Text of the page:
Your submitted whitepaper does not get ‘passed’ or ‘accepted’ or ‘approved’. It can only be rejected. The job of your whitepaper is to not get rejected, which could happen for a variety of reasons if your project is deemed to have serious issues. This seems to be a clever piece of wording on the part of the EU to prevent token projects from advertising themselves as ‘EU-approved’. ‘EU-non-rejected’ just doesn’t sound as catchy.
Are there any exceptions to these rules?
There are no exceptions to rules (1) and (2). There are, however, exceptions to rule (3), which are:
- AirDrops | tokens are free
- Small Offerings | tokens are offered to less than 150 people per member state, OR have a total value less than EUR 1m
- Restrictive Offerings | tokens are offered exclusively to qualified investors
- Mining Rewards | tokens are offered as a reward for maintenance of a network
In these cases, you would still have to write a whitepaper, but you would not have to submit it to an NCA. Liability still applies though, so it shouldn't impact the way you write your whitepaper.
Are there any other rules beyond these three?
Yes. If your token offering is considered ‘significant’, it will be passed from the national regulator to a European regulator for ‘enhanced regulation’. This can take many forms, including higher capital requirements, and EU interference in your company’s internal remuneration and risk management policies. To be classified as ‘significant’, your offering must meet any three of the following five criteria:
- Customer base is greater than 2 million people
- Total value of issued token is greater than 1 billion euros
- Total number of daily transactions is greater than 500,000
- Total value of daily transactions is greater than 100 million euros
- Initial token offering was made in more than 7 member states
Furthermore, there are additional requirements if the token you are issuing is an Asset-Referenced Token or an Electronic Money Token. These will be discussed in the next article.
OK, so what about the rules for CASPs?
‘Crypto Asset Service Providers’, or CASPs, also face various rules and regulations under MiCA. In short, the requirements for CASPs are:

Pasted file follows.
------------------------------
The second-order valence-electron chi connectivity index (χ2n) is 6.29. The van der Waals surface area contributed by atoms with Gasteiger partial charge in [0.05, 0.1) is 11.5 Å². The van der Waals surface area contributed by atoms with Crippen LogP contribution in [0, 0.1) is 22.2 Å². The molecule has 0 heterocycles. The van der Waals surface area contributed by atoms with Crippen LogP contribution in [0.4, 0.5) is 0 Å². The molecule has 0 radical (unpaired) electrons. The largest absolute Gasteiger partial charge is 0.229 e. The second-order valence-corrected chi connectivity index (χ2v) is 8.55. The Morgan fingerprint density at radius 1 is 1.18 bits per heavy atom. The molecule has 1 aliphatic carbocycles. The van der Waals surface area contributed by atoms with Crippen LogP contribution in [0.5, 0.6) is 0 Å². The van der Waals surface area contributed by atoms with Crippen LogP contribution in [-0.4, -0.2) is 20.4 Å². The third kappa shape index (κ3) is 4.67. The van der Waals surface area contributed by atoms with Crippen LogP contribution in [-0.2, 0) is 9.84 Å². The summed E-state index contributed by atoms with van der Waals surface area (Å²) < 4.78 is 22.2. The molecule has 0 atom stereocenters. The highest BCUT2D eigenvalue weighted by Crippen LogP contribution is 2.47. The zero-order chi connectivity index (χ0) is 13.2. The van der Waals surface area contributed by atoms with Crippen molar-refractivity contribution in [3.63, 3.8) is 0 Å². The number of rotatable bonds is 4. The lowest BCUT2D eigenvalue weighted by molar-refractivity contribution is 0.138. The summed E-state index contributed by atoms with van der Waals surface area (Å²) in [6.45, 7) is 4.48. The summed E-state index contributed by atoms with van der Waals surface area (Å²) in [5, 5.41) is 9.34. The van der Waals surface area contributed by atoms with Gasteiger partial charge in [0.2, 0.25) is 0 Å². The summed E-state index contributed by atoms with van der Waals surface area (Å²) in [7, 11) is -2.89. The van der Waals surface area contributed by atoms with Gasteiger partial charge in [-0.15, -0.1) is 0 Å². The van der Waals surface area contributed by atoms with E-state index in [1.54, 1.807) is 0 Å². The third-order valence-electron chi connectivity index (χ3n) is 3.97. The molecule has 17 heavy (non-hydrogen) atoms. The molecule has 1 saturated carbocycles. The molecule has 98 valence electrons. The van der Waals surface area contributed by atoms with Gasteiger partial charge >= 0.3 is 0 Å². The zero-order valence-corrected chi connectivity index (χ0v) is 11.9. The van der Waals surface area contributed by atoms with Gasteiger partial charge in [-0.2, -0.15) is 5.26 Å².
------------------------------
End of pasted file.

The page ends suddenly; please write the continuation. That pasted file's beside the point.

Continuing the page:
- You must register a legal entity in one of the 27 EU member states
- You must demonstrate enough funds to engage in the services you propose to provide
- You must show evidence of proper rules and regulations ready to be applied internally to prevent market manipulation and abuse
This is what is required to start. In order to maintain authorization, a CASP must:
- Hold enough funds in reserve to absorb losses
- Separate any funds held on behalf of customers from those used for company costs
- Appoint appropriate shareholders and appoint an appropriate management team
- Store and make available to the NCA all records, including for things like customer transactions
What does ‘enough funds to absorb losses’ mean?
The details differ dramatically, depending on what type and how many services a CASP provides, but it can range from a small one-off amount per service, all the way up to one-quarter of the company’s annual operating costs.
What does ‘appropriate’ mean in the case of shareholders and management?
For major shareholders, it means that they must have a clean criminal record. For the management team, they must have a high level of experience and the relevant professional qualifications for the roles that they hold.
The Impact of MiCA
I hope that this article provides answers to all the questions that you might have regarding MiCA. There are still some issues to be covered and several items which remain unanswered, even in the final draft. Both of these topics will be discussed in the final two articles of this series. Now that we know the requirements to work with crypto assets, or crypto asset services in a post-MiCA EU, we can speculate as to what the future of crypto looks like.
Firstly, MiCA adds liability to everything. No longer will token issuers be able to download a whitepaper template from the internet, change a few words, and issue it. Time and thought will need to be put into the exact wording, and legal opinions should be sought on every sentence. This brings us to the second impact - it will be much more expensive. While a whitepaper, which comes in at about 10-15 pages, is nowhere near as comprehensive as a prospectus for an IPO, it will still require a lot of money to put together properly. As will many of the other requirements discussed above. The EU clearly hopes that this combination of legal liability and increased costs will deter nefarious and/or half-baked projects, while boosting consumer confidence in those remaining. Dusk Network certainly hopes so, and also believes that the arrival of clear guidelines will encourage financial players across the EU to engage in DLT-based experiments of their own. When you do decide to do this, we are ready to help.
This blog is part of a series on crypto legislation in the EU:
- Who cares about crypto regulation in the EU, and why?
- Everything you need to know about MiCA
- Stablecoins Redefined: EMTs vs ARTs
- MiCA: The Good, the Bad, the Ugly, and the Unknown